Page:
TAPPER: And if the U.S. were to weaken the commitment, not pull out entirely, but just say we're not going to meet that standard or we're not going to try to meet that standard by 2025, what would that mean?
STERN: I think that would be very unfortunate, it would be a bad signal, it would be a bad example to others, but it's a lot better than pulling out of the agreement altogether. I don't condone that at all, but as -- but as between the two, it's absolutely better to stay in the agreement. And look, the pulling out would cause enormous damage to a standing -- the standing of the United States in the world. You have enormous investment by countries all over the world. The U.S. pulling out would be a kind of slap in the face, and it's kind of a to hell with you with respect to an issue that countries have been enormously concerned about, rightly concerned about, and if you then think you're going to turn around and seek cooperation of other countries on all sorts of other issues. They're not going to happen.
TAPPER: You think it will undermine the ability that President Trump to do diplomacy on North Korea, on Iran, or anything else?
STERN: Well, I think in all source -- I think on all source of issues. Whether it going to affects North Korea or Iran or this on or that one, in particular, I think it depends. But you'll see U.S. credibility and leverage in the international community absolutely reduce because this is an issue that people care about and that they know they cannot solve without U.S. engagement. So for the U.S. to suddenly say, you know, we really don't care about your concerns and we're going to look the other way and we're going to walk away from everything that we've just done, be very, very damaging.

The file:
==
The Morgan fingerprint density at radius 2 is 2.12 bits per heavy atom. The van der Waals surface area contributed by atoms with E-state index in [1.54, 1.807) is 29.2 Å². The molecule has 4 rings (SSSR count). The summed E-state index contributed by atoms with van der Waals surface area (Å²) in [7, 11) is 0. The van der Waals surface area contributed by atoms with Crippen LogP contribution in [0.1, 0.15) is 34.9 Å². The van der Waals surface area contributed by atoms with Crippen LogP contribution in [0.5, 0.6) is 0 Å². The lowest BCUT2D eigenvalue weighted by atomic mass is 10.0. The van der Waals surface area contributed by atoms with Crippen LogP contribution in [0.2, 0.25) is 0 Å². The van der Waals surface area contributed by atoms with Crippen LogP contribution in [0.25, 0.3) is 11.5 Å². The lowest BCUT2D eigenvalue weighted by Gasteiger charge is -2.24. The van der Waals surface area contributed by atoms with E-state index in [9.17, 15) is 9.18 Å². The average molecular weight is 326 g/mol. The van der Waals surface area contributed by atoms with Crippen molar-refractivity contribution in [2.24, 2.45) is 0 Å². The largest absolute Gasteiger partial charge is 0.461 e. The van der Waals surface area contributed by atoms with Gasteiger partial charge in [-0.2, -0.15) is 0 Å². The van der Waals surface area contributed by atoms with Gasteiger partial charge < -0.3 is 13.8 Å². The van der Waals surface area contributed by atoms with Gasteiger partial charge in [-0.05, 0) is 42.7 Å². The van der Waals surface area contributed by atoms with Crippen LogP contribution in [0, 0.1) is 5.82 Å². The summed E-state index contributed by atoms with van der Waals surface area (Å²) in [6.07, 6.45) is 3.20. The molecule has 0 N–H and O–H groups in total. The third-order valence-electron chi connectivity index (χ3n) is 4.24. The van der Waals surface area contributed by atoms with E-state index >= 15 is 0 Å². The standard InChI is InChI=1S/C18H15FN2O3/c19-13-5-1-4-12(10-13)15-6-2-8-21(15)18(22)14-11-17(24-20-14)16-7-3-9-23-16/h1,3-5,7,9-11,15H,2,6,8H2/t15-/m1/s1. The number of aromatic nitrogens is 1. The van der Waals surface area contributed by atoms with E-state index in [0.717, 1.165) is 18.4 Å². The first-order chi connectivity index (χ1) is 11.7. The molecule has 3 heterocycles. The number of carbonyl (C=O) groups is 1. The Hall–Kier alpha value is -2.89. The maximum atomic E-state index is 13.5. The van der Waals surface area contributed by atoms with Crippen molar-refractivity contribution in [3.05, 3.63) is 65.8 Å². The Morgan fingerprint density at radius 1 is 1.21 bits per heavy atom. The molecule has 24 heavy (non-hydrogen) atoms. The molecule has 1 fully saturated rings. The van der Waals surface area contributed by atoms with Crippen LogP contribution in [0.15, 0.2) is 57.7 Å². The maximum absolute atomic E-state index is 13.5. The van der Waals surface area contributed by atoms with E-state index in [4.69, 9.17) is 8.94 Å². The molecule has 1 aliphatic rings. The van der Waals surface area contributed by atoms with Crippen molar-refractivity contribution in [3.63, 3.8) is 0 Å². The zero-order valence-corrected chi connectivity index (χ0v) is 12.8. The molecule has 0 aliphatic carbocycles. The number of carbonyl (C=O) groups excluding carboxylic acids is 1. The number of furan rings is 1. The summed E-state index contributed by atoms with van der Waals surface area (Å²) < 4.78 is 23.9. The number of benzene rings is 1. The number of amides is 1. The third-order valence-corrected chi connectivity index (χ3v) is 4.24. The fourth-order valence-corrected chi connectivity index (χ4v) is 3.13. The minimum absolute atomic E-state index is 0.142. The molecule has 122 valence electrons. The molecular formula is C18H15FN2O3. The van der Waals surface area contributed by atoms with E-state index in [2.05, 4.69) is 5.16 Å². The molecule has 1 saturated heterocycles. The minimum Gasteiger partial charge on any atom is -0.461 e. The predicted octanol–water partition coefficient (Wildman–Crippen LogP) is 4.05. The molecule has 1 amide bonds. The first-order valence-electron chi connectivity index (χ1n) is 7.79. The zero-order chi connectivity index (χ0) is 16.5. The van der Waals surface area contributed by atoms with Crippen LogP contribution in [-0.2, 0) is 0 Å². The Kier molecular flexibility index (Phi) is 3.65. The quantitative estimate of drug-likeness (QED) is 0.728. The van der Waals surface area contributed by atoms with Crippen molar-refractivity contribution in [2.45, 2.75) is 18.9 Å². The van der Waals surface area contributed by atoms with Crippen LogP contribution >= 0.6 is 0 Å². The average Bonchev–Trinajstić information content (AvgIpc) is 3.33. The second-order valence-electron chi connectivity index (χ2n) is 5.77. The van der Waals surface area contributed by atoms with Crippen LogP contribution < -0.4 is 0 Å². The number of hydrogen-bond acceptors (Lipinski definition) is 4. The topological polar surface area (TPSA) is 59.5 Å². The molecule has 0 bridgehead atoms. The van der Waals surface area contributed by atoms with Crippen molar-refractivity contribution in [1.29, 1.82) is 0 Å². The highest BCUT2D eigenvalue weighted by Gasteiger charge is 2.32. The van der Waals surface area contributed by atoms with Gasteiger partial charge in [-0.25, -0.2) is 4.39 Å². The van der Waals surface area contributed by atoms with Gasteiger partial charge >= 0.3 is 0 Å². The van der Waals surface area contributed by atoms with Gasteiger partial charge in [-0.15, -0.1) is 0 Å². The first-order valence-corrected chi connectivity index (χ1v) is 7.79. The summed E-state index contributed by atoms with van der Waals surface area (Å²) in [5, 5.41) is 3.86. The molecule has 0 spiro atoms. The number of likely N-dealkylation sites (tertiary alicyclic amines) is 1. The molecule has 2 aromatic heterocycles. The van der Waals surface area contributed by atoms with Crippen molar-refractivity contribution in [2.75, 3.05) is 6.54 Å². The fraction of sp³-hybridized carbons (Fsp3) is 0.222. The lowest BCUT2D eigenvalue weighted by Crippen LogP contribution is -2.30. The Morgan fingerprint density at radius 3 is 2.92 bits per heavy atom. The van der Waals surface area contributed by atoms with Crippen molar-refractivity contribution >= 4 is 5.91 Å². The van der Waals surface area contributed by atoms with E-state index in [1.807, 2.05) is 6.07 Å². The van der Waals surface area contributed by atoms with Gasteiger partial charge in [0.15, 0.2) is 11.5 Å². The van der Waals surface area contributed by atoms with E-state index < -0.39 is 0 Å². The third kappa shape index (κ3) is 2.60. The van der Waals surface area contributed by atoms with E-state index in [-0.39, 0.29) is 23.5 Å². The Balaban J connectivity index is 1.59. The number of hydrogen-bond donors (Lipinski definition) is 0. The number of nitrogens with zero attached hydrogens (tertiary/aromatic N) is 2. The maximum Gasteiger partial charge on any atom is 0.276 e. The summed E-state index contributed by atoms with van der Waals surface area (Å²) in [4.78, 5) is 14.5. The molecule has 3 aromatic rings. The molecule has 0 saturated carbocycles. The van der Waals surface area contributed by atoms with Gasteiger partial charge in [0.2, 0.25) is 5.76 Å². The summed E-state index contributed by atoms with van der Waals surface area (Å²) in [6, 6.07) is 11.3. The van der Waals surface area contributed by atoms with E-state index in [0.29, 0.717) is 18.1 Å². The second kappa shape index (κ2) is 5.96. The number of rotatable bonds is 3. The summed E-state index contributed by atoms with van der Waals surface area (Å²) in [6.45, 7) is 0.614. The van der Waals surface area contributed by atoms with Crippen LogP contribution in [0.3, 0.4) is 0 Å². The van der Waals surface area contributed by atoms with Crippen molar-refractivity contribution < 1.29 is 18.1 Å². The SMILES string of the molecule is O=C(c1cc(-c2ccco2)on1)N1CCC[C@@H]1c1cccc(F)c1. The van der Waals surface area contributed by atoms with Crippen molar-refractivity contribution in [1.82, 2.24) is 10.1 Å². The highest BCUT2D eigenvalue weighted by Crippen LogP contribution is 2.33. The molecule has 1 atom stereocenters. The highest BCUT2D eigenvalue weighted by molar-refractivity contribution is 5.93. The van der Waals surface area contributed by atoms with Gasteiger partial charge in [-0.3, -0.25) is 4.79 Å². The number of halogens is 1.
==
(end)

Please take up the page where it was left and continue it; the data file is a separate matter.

TAPPER: In terms of President Trump, what would you -- look, he has said that he thinks quote "climate change is a Chinese hoax." He obviously does not take it seriously at all. There are people in the administration such as Ivanka Trump and Jared Kushner and others who take it more seriously and don't want him to withdraw. How is the environmental community, how are people like you trying to convince him not to pull out of this or not to weaken it?
STERN: Look, you know, you don't just need to look at the environmental community, right. ou look at the Pentagon, you look at the intelligence community, you look at the business community. There's overwhelming support in the business community for the United States to stay in and for good reason, they look at climate change, they actually know that's real. It's not an ideological issue for them. This is -- this is a dollars and cents issue. They know that Paris was a good deal, an historic deal and that's balanced. They want the United States in this deal because if they are not in this deal, the business interests of the U.S. won't be protected. There's all kinds issues that arise in these discussions, and they will be ongoing discussions to further implement Paris, but issues like intellectual property, issues like trade, the U.S. business community won't be protected if United States is not there, and they know it and business likes predictability. And in-out, in-out is not what business wants --
TAPPER: All right --
STERN: -- so business is -- it's also fully supportive of staying in.
TAPPER: Todd Stern thanks so much. Appreciate your time.
Tune into Sunday CNN for "STATE OF THE UNION." My guest will be Health and Human Services Department Secretary Dr. Tom Price and also Ohio Governor John Kasich, it all starts at 9:00 a.m. Eastern and then again at noon. That's it for THE LEAD, I'm Jake Tapper, I now turn you over to Brianna Keilar who is in for Wolf Blitzer in "THE SITUATION ROOM." Thanks for watching.
BRIANNA KEILAR, CNN ANCHOR: Happening now, breaking news, Russia records request. The Senate Intelligence Committee wants documents from three former Trump advisers and is --